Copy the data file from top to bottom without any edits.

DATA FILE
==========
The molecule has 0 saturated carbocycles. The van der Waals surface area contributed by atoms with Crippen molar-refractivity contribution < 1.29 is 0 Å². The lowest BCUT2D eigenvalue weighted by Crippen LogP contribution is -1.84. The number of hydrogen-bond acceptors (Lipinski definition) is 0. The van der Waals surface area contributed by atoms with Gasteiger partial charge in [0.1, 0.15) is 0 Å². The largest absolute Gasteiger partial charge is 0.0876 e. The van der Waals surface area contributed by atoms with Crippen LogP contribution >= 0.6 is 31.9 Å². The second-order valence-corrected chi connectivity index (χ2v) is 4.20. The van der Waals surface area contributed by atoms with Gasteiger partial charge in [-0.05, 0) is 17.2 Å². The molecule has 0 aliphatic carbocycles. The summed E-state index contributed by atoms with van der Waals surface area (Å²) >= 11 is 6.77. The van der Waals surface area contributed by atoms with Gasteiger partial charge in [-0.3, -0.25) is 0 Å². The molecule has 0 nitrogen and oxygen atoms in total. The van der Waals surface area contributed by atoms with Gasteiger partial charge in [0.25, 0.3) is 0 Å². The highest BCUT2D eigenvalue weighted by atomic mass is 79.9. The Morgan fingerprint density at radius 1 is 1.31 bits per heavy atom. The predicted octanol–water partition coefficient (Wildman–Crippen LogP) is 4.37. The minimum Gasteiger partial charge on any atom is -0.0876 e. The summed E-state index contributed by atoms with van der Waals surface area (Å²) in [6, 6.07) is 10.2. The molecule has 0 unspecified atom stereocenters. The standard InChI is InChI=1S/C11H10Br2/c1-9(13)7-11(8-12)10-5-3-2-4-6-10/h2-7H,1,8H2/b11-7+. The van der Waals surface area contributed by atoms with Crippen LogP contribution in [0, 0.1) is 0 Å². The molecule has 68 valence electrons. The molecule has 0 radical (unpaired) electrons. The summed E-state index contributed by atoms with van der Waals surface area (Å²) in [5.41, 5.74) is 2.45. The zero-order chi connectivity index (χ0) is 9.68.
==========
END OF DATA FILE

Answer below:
The molecule has 0 saturated carbocycles. The van der Waals surface area contributed by atoms with Crippen molar-refractivity contribution < 1.29 is 0 Å². The lowest BCUT2D eigenvalue weighted by Crippen LogP contribution is -1.84. The number of hydrogen-bond acceptors (Lipinski definition) is 0. The van der Waals surface area contributed by atoms with Gasteiger partial charge in [0.1, 0.15) is 0 Å². The largest absolute Gasteiger partial charge is 0.0876 e. The van der Waals surface area contributed by atoms with Crippen LogP contribution >= 0.6 is 31.9 Å². The second-order valence-corrected chi connectivity index (χ2v) is 4.20. The van der Waals surface area contributed by atoms with Gasteiger partial charge in [-0.05, 0) is 17.2 Å². The molecule has 0 aliphatic carbocycles. The summed E-state index contributed by atoms with van der Waals surface area (Å²) >= 11 is 6.77. The van der Waals surface area contributed by atoms with Gasteiger partial charge in [-0.3, -0.25) is 0 Å². The molecule has 0 nitrogen and oxygen atoms in total. The van der Waals surface area contributed by atoms with Gasteiger partial charge in [0.25, 0.3) is 0 Å². The highest BCUT2D eigenvalue weighted by atomic mass is 79.9. The Morgan fingerprint density at radius 1 is 1.31 bits per heavy atom. The predicted octanol–water partition coefficient (Wildman–Crippen LogP) is 4.37. The minimum Gasteiger partial charge on any atom is -0.0876 e. The summed E-state index contributed by atoms with van der Waals surface area (Å²) in [6, 6.07) is 10.2. The molecule has 0 unspecified atom stereocenters. The standard InChI is InChI=1S/C11H10Br2/c1-9(13)7-11(8-12)10-5-3-2-4-6-10/h2-7H,1,8H2/b11-7+. The van der Waals surface area contributed by atoms with Crippen LogP contribution in [0, 0.1) is 0 Å². The molecule has 68 valence electrons. The molecule has 0 radical (unpaired) electrons. The summed E-state index contributed by atoms with van der Waals surface area (Å²) in [5.41, 5.74) is 2.45. The zero-order chi connectivity index (χ0) is 9.68.